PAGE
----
Throughout the past six months, children (and parents) have been building good habits: wearing a mask properly, washing hands and practicing social distancing. Continue to reinforce those behaviors as the first day of school approaches, correcting children as needed and praising them for getting things right.
Stick to rituals!
As part of their back-to-school shopping, consider having your children pick out a new mask that they’ll be excited to wear at school. (Perhaps even surprise them with another new one a couple of weeks into the fall term, to keep it interesting. And make a packing list for daily use: You won’t want to forget hand sanitizer, a mask (and, possibly, a backup) and a water bottle on frenzied mornings before school.
School is still school!
Virtual, at home learner, remote, all means at home. We want to make sure children still know how important it is for them to be their best and pay attention! It's going to be difficult without a teacher constantly reminding them to keep focused plus the change in environment is hard enough! Encouragement is key!
Give them space!
Kids need a clear mind as well as a clear space to excel this school year! Whether it’s a spare bedroom, the basement or their bedroom, help kids design a calm, clutter free, quiet place designated just for learning! Letting kids be a part of this process will get them excited for school and make them feel accomplished to be involved.
Both families and educators are bound to encounter challenges with online education, so don’t be too hard on yourself! These past months have been challenging, and we’ve continued to adapt! Stay positive this school year, and we’ll make it the best it can be!
Next we’re excited to announce the start of the Team ELM after school clubs. That we are offering both virtually and in person Monday - Friday!
The new after school clubs will include:
3-4 pm, 4-5 pm, 5-6 pm, & 6-7 pm. You can call us at 732-301-7015 or email us any time at firstname.lastname@example.org for pricing, more information, and to register. In person spaces are limited!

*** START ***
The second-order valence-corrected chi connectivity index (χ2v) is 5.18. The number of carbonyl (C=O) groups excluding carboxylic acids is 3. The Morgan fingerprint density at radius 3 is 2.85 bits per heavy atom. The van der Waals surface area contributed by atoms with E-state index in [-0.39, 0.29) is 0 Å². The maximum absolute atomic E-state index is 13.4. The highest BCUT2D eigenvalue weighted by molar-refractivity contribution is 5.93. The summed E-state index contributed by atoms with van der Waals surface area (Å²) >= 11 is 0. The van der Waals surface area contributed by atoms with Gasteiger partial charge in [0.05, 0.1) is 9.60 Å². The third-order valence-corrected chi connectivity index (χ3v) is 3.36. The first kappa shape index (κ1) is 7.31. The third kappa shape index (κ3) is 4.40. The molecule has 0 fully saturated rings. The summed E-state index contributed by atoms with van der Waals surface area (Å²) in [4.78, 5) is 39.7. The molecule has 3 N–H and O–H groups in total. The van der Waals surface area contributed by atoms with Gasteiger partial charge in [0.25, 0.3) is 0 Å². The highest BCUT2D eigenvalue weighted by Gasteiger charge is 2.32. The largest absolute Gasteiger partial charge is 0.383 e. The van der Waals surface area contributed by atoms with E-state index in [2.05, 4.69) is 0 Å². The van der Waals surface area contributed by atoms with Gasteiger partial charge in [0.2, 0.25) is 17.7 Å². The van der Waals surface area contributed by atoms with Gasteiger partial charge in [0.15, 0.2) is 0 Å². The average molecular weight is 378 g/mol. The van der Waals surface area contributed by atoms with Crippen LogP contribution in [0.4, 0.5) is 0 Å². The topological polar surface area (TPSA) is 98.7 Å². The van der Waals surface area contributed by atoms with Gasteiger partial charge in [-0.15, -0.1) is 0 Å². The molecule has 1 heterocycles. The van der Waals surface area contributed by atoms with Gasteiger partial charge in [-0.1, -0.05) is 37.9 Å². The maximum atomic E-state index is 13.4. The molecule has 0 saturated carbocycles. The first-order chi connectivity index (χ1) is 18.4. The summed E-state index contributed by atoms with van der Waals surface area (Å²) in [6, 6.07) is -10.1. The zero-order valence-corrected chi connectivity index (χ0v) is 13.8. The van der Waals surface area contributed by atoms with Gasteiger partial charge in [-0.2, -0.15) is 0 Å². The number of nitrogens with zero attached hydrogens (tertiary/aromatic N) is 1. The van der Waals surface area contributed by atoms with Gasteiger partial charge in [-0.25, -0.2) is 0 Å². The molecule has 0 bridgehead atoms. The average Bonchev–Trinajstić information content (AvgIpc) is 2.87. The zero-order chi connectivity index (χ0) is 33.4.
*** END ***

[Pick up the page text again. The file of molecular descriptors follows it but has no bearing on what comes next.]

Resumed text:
The COVID-19 pandemic has resulted in schools shut all across the world. Globally, over 1.2 billion children are out of the classroom. As a result, education has changed dramatically, with the distinctive rise of e-learning, whereby teaching is undertaken remotely and on digital platforms.
Virtual learning is a learning experience that is enhanced through utilizing computers and/or the internet both outside and inside the facilities of the educational organization. The instruction most commonly takes place in an online environment. The teaching activities are carried out online whereby the teacher and learners are physically separated (in terms of place, time, or both).They present resources, activities and interactions within a course structure and provide for the different stages of assessment. Specifically, virtual learning uses computer software, the Internet or both to deliver instruction to students. This minimizes or eliminates the need for teachers and students to share a classroom
Hybrid learning is where students learn through a mix of in-person and online activities. Students are encouraged to learn from one another in in-class instruction sessions whereas the multimedia shared online enhances and reinforces discussions in class. Hybrid learning is synonymous with blended learning. Hybrid learning is most effective when it occurs before, during and after class. Hybrid learning refers to web-based learning activities that are used to complement in-person instruction. Students spend less time seated in a classroom listening to lectures and are instead encouraged to explore online and learn from their peers. Hybrid learning comes with its pros, including increased interaction with peers and instructors, greater involvement in a course, more flexible scheduling and an interactive learning environment. It can also mean some students attend class in-person, while others join the class virtually from home.
There is evidence that learning online can be more effective in a number of ways. Some research shows that on average, students retain 25-60% more material when learning online compared to only 8-10% in a classroom. This is mostly due to the students being able to learn faster online; e-learning requires 40-60% less time to learn than in a traditional classroom setting because students can learn at their own pace, going back and re-reading, skipping, or accelerating through concepts as they choose. There are, however, challenges to overcome. Some students without reliable internet access and/or technology struggle to participate in digital learning; this gap is seen across countries and between income brackets within countries.
With this sudden shift away from the classroom in many parts of the globe, some are wondering whether the adoption of online learning will continue to persist post-pandemic. Research suggests that online learning has been shown to increase retention of information, and take less time, meaning the changes coronavirus have caused might be here to stay.
Posts written by the Team ELM family!